There even are some musical spinoffs: "The Greatest Classical Music Ever! 50 Shades of Classical Music" compilation not affiliated with the book or author (in MP3 format), and "Fifty Shades of Grey: The Classical Album" curated by the author and set to be released digitally Tuesday by EMI Classics in the United States and Canada, with the CD release scheduled for Sept. 18.
But what next for publishers who want to strike while the iron is hot? Does Random House have another "Fifty Shades"-type book waiting in the wings? Not yet, said Russell Perreault, vice president and director of publicity at Vintage/Anchor Books. "Our office has not been deluged by erotica, although we have received some manuscripts. We don't necessarily plan to publish other books in the genre."
Romance novels made up 15 percent of the adult fiction market in the first quarter of 2012, according to Bowker market research. But they accounted for almost one-third (32 percent) of e-books, up from 19 percent in the same period last year.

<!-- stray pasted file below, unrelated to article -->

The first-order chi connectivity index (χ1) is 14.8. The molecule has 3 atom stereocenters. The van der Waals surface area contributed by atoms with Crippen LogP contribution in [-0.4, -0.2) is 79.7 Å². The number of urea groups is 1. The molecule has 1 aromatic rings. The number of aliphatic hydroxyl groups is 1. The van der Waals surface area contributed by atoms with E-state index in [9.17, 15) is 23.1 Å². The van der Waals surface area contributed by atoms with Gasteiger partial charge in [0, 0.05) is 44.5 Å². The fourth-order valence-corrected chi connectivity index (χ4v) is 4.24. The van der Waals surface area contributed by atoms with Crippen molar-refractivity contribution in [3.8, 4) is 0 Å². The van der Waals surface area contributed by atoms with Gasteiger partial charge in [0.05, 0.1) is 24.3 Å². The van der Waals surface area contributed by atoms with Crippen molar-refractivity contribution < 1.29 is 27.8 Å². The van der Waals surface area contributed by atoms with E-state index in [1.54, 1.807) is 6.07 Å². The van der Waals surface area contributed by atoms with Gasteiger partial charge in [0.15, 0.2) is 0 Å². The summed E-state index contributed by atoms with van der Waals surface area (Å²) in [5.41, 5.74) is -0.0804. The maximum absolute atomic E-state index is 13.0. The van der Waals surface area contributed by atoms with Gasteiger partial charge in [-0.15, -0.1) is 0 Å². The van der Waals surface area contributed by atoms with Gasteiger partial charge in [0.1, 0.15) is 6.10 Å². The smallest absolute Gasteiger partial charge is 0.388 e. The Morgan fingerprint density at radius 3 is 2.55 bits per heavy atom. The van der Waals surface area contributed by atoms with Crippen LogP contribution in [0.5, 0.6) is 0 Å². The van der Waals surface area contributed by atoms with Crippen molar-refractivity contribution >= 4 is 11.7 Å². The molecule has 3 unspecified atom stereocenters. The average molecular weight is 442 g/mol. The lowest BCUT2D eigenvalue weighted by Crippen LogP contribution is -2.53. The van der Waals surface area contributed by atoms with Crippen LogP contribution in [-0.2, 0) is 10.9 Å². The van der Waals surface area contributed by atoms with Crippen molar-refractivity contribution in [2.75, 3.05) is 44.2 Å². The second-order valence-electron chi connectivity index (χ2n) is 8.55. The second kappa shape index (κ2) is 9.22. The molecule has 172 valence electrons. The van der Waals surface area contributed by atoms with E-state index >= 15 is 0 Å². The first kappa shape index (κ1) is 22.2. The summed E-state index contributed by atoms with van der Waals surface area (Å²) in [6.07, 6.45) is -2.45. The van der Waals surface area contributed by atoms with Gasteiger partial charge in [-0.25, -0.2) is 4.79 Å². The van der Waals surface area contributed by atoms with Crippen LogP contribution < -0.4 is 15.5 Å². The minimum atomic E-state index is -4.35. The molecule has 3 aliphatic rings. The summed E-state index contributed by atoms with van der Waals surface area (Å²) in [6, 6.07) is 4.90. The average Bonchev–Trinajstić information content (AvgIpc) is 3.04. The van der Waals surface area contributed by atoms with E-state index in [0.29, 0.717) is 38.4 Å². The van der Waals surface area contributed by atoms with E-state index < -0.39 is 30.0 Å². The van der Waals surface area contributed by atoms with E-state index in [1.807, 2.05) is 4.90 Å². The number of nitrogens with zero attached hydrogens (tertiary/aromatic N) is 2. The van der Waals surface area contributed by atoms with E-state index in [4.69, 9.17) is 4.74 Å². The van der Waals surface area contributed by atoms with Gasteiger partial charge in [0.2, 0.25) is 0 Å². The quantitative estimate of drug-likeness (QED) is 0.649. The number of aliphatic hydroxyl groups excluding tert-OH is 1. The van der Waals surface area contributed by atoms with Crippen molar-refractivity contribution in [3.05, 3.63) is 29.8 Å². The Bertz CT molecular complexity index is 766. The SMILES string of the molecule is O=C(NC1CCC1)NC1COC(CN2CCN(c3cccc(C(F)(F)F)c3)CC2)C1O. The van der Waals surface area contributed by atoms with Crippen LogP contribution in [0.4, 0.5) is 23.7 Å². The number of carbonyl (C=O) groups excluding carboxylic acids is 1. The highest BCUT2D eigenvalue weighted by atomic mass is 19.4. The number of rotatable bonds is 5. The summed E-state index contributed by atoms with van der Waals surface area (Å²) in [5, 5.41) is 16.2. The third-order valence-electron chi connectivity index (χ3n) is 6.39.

"Fifty Shades of Grey's" is an odd sort of bandwagon. It is far from being the first book of its type; it is only (and for some, unaccountably) the most popular, and if it was your first taste of forbidden fruit, you should have no trouble finding other tomes like it. Naperville-based Sourcebooks started publishing romance fiction in 2007. Its first erotic romance, "Backstage Pass," the inaugural volume in Olivia Cunning's "Sinners on Tour" series, came out three years later (the next volume in the series, "Double Time," is set to be released in November).
Critics may debate whether "Fifty Shades" is a well-written book, but there is no arguing with its success and how it has resonated with readers. Publishers are adopting an attitude similar to traditional country artists when Billy Ray Cyrus' "Achy Breaky Heart" became a crossover hit. They may have disparaged the song, but they appreciated that it was introducing country music to a new audience.
"We're very much in favor of anything that gets people to read books," said Deb Werksman, Sourcebooks editorial manager. "We think it's great that readers love this series, and they'll naturally look for more. That's a great opportunity for authors."